This Is the Only Place Where I Can Avoid Seeing the Damned Thing

Speaker: William Morris? Guy de Maupassant? Alexander Hadden? Elliot Paul? Gillian Widdicombe? Adlai Stevenson? Anonymous?

Landmark: Eiffel Tower? National Theatre in London? Palace of Culture in Warsaw? Empire State Building?

Dear Quote Investigator: Cultural critics have lamented that some massive structures dominating city skylines are unsightly, e.g., the Eiffel Tower, the National Theatre in London, and the Palace of Culture in Warsaw.

A popular anecdote states that a well-known literary figure frequently visited one of these ugly monuments. An acquaintance who found the luminary gazing out across the metropolis from the observation deck of the landmark inquired about motivation:

“As a regular visitor to this site, do you find this structure beautiful?”
“Of course not! This is the only place in the city where I can look out and avoid seeing this hideous thing.”

Would you please explore this acerbic tale?

Quote Investigator: The earliest match located by QI appeared in a 1914 report from the Manchester Literary Club of England. The brief note described a meeting of the club during which a member named Alexander Hadden presented a paper about the city of Paris. The following passage about prominent writer and activist William Morris included a punchline that was spoiled by a typo. The word “can” was supposed to be “can’t”. Boldface added to excerpts by QI: 1

Incidentally it was mentioned that William Morris was a frequent visitor to Paris, and when there his friends noticed that he spent a considerable part of his time high upon the Eiffel Tower. When asked the reason for this he replied, “That is the only place where you can see the damned thing.”

Morris died in 1896, so the citation above provides imperfect evidence. Nevertheless, Morris is the leading candidate for crafter of this quip. This anecdote has been difficult to trace because of its multiplicity of embodiments.

Below are additional selected citations in chronological order.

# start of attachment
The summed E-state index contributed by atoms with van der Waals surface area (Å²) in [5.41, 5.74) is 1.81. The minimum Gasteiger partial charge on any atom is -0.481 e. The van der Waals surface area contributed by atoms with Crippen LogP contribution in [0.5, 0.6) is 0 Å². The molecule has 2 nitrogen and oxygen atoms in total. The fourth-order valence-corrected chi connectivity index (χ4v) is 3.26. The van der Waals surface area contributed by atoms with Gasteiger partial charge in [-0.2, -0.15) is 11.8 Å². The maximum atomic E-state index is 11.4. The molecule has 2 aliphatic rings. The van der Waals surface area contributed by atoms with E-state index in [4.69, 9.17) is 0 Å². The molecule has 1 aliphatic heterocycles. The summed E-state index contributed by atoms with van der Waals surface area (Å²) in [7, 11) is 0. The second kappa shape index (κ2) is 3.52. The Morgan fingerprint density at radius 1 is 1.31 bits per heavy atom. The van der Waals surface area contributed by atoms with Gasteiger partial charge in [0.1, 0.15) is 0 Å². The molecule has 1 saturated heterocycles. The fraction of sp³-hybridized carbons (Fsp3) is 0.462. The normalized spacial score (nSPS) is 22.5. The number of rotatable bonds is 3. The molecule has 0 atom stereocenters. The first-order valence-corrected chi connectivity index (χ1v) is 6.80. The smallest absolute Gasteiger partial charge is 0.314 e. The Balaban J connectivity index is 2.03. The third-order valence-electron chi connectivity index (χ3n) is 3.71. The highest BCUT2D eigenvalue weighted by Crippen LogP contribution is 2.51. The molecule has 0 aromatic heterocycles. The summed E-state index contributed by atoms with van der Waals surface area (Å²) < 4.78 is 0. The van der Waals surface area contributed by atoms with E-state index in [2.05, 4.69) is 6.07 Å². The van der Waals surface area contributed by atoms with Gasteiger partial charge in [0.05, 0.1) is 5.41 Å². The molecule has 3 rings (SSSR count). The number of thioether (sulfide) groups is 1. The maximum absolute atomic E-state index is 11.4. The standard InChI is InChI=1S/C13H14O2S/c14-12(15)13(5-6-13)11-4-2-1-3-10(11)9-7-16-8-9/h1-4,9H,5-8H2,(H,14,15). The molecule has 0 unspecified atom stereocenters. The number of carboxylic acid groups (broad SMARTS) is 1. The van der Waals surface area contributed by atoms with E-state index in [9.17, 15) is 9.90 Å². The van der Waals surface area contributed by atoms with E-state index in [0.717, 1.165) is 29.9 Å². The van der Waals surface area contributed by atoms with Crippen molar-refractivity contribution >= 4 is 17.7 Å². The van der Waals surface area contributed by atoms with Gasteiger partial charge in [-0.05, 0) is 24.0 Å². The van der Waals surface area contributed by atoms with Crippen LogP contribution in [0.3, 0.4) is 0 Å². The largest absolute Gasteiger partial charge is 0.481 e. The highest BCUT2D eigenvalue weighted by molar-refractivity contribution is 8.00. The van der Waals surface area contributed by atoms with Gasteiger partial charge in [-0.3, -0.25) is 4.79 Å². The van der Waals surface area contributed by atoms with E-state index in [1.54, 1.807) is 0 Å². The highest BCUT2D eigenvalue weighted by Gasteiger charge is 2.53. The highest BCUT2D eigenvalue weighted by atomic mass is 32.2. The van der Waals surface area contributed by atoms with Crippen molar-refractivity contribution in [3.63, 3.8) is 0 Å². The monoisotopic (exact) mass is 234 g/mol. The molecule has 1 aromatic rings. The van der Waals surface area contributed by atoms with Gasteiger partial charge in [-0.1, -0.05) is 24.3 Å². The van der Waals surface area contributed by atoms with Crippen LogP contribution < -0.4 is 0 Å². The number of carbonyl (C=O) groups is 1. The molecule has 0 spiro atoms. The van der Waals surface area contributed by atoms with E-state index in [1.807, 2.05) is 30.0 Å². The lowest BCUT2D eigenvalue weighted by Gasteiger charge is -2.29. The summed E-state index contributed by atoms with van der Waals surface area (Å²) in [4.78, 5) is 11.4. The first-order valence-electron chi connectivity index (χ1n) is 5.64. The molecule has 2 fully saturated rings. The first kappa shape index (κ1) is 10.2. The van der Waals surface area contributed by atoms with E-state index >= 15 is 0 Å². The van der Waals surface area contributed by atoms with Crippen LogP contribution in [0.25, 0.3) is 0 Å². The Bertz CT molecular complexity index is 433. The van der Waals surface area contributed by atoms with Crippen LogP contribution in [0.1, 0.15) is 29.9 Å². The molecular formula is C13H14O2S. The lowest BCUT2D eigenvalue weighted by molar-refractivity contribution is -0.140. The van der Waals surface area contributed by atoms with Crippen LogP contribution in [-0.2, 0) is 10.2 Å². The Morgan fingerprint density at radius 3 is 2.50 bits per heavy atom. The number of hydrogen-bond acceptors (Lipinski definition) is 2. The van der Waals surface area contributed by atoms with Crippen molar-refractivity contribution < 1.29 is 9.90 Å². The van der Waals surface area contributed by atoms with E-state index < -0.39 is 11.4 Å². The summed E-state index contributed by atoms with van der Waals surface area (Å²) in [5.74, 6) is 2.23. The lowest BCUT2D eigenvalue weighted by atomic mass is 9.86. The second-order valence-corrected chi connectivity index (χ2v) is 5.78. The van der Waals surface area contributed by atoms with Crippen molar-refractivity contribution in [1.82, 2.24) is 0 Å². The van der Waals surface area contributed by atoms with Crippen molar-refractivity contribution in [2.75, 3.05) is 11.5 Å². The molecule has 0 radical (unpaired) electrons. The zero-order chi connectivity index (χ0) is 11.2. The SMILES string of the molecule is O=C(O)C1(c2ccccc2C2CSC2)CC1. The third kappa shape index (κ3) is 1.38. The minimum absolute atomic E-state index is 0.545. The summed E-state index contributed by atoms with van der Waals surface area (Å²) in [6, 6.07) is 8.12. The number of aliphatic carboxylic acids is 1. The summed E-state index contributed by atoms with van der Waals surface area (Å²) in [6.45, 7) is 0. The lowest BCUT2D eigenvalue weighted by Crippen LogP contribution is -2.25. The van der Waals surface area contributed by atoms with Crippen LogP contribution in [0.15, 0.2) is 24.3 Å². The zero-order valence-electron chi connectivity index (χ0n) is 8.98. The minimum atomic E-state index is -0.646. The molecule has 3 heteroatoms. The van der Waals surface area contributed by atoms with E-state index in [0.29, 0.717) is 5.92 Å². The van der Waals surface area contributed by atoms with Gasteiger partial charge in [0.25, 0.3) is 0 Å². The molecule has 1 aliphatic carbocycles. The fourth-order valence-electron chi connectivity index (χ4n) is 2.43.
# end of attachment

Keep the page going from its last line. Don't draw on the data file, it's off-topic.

Continue reading This Is the Only Place Where I Can Avoid Seeing the Damned Thing


  1. 1914, Report and Proceedings of the Manchester Literary Club for the Session 1913-14 with Rules and List of Members, Article Date: January 12, 1914, Comment on article titled: Paris by Alex. Hadden, Quote Page 434, Sherratt and Hughes, Manchester, England. (HathiTrust) link

In God We Trust; All Others Cash

Pennsylvanian Merchant? New York Merchant? Portland Merchant?

Dear Quote Investigator: Today credit cards are commonplace in the U.S., but in the past many shopkeepers hesitated to extend credit to customers. Occasionally, reluctant businesses displayed a humorous sign:

In God We Trust. All Others Pay Cash

The phrase “In God We Trust” has a long history. Its prominence grew when it appeared on the two-cent piece in 1864. The sign twisted this well-known expression. Would you please examine the history of this saying?

Quote Investigator: The earliest close match located by QI appeared in “The Philadelphia Inquirer” of Philadelphia, Pennsylvania on April 4, 1877: 1

Dull Times have driven many merchants to the cash system, and they are now ornamenting their stores with mottoes such as: “Pay to-day, trust to-morrow;” “If I trust, I bust;” “In God we trust; all others cash.”

Below are additional selected citations in chronological order.

Continue reading In God We Trust; All Others Cash


  1. 1877 April 4, The Philadelphia Inquirer, Gleanings by Late Mails, Quote Page 7, Column 1, Philadelphia, Pennsylvania. (Newspapers_com)